"A Taste of What Desire seeks":
Sensing the Holy in Liturgical Life
The spiritual symbology of liturgical phenomena have been the subject of several classic commentaries in the Byzantine patristic tradition, as well as of several modern scholarly studies. However, research on the senses, materiality and their effects on the liturgical experience is still in its early stages. Beyond the aesthetic wonder these phenomena aroused, they could also engender a mystical synaesthesia that invited the faithful to glimpse invisible beauty, sense the intelligible and experience immaterial illumination. This paper explores whether there is a theological framework that underpins and illuminates the process of sense perception in liturgical life that emerges in the early patristic period. The theological construct, “the senses of the soul” (τὰ τῆς ψυχῆς αἰσθητήρια) will be used as a point of departure for exploring this process. After alluding to the senses of sight, smell, touch and taste, the paper will give particular emphasis to the sense of hearing.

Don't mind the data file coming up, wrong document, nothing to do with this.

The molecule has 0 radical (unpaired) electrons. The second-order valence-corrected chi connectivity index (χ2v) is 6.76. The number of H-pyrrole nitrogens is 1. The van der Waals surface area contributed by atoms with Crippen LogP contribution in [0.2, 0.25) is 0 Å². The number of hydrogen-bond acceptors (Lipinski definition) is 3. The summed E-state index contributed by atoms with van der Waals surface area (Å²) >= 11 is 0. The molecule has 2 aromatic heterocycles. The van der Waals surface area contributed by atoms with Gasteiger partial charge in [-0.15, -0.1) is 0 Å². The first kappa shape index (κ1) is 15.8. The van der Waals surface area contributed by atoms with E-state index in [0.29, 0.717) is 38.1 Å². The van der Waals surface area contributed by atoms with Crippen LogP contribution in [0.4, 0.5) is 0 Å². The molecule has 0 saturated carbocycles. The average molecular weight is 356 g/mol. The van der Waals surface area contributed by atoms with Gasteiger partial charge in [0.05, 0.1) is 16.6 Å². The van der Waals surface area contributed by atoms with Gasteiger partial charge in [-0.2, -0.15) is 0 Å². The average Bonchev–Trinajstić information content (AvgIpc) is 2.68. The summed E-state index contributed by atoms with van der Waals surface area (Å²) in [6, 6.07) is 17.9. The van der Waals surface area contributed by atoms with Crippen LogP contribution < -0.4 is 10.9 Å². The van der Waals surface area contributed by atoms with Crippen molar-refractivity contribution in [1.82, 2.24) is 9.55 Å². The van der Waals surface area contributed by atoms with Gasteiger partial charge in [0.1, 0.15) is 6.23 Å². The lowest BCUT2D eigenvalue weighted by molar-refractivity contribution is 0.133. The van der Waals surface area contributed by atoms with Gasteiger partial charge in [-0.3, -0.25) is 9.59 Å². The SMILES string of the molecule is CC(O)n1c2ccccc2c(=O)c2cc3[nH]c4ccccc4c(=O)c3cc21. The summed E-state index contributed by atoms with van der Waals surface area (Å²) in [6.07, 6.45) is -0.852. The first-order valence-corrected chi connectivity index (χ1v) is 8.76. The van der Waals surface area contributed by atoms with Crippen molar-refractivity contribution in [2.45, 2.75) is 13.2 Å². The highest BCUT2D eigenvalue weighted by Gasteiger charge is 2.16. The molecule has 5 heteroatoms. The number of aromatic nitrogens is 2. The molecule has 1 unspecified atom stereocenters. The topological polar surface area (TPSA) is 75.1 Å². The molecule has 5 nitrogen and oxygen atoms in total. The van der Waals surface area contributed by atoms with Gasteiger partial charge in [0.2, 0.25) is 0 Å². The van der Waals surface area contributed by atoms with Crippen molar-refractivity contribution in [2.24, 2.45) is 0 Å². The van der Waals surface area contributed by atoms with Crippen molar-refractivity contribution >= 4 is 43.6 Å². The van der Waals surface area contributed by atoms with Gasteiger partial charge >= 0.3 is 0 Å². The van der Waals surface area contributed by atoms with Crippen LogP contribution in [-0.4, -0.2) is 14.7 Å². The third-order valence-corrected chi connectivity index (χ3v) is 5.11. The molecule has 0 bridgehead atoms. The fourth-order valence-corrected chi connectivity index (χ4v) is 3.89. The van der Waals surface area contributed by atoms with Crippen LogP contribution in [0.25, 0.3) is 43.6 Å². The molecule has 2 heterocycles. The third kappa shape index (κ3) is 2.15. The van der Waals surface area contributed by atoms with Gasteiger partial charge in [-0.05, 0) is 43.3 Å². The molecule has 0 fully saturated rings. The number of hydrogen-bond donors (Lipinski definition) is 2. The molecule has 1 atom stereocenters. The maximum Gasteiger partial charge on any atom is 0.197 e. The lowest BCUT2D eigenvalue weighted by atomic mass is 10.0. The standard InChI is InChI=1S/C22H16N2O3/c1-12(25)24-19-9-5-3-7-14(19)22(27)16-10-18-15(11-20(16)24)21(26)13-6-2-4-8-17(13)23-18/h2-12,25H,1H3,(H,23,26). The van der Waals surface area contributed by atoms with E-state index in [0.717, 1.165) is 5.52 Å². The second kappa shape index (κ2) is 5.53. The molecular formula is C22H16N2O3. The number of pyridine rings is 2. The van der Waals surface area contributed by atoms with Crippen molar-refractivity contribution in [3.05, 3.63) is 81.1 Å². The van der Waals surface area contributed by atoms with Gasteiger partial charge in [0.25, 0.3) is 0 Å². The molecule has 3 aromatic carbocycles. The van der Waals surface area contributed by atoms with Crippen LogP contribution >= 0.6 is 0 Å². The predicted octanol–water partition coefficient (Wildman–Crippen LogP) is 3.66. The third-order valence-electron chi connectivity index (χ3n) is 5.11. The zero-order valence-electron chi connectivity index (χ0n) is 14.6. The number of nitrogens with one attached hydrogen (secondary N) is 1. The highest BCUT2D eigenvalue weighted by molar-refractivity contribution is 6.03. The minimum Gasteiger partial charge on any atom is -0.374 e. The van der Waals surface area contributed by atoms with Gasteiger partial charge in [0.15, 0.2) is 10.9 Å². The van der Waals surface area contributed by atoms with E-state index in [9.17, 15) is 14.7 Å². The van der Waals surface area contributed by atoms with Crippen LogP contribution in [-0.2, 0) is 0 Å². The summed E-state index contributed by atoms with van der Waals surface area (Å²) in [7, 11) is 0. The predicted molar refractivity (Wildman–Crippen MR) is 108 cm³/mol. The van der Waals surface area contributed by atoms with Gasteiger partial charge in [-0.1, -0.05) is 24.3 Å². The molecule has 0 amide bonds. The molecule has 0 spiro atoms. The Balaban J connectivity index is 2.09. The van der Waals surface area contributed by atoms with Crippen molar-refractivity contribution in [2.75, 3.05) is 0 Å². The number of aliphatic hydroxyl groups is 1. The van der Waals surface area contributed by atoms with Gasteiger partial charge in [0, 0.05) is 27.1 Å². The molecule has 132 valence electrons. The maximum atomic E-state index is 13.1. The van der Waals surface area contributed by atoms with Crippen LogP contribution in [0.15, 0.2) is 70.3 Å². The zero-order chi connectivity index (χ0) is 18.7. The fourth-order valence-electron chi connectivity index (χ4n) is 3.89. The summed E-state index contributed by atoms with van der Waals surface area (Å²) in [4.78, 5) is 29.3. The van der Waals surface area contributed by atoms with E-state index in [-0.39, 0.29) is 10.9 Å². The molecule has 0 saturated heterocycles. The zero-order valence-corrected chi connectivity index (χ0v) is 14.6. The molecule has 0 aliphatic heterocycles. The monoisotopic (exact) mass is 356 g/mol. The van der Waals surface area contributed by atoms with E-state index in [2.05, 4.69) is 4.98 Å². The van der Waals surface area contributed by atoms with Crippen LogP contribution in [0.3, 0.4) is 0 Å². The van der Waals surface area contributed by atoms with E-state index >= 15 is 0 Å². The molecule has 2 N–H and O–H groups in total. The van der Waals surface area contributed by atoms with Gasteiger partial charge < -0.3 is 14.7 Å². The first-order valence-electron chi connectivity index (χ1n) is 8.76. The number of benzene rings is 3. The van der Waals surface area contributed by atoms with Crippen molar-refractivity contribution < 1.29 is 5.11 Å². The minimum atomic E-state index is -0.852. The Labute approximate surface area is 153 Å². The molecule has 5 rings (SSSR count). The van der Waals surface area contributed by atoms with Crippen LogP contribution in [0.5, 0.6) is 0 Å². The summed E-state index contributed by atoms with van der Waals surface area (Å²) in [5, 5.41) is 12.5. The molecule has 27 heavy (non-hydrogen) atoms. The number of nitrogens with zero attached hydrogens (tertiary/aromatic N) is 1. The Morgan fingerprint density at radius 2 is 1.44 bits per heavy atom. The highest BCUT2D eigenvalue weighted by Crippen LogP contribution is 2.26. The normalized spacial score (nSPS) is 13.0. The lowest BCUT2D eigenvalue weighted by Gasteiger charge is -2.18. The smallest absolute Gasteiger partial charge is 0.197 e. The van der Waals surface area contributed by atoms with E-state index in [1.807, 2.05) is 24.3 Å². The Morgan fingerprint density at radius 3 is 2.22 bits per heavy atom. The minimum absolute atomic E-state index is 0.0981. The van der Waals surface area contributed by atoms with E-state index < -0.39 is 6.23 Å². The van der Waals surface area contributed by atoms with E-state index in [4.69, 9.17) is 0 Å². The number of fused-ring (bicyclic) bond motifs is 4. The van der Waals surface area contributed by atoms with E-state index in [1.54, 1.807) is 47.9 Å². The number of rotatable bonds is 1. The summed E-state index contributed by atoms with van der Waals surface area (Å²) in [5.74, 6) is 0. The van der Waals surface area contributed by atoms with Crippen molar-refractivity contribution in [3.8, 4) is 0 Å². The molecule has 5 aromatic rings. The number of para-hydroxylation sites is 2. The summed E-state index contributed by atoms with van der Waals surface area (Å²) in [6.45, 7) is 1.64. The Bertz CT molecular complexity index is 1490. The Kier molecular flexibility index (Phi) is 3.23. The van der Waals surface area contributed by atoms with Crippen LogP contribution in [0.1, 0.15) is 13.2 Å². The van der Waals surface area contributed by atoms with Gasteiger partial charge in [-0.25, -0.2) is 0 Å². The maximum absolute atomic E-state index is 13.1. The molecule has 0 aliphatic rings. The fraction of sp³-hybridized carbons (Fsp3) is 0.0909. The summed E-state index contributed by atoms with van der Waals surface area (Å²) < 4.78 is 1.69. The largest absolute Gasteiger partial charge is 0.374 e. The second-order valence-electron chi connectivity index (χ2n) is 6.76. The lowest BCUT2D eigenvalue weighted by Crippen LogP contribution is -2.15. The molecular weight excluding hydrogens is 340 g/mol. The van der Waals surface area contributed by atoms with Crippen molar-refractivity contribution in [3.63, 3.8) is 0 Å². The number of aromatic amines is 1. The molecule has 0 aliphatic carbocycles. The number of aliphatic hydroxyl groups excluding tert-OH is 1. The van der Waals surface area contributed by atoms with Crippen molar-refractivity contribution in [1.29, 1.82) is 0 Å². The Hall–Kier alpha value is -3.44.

Copyright (c) 2020 Andrew Mellas, Andrew Psarommatis
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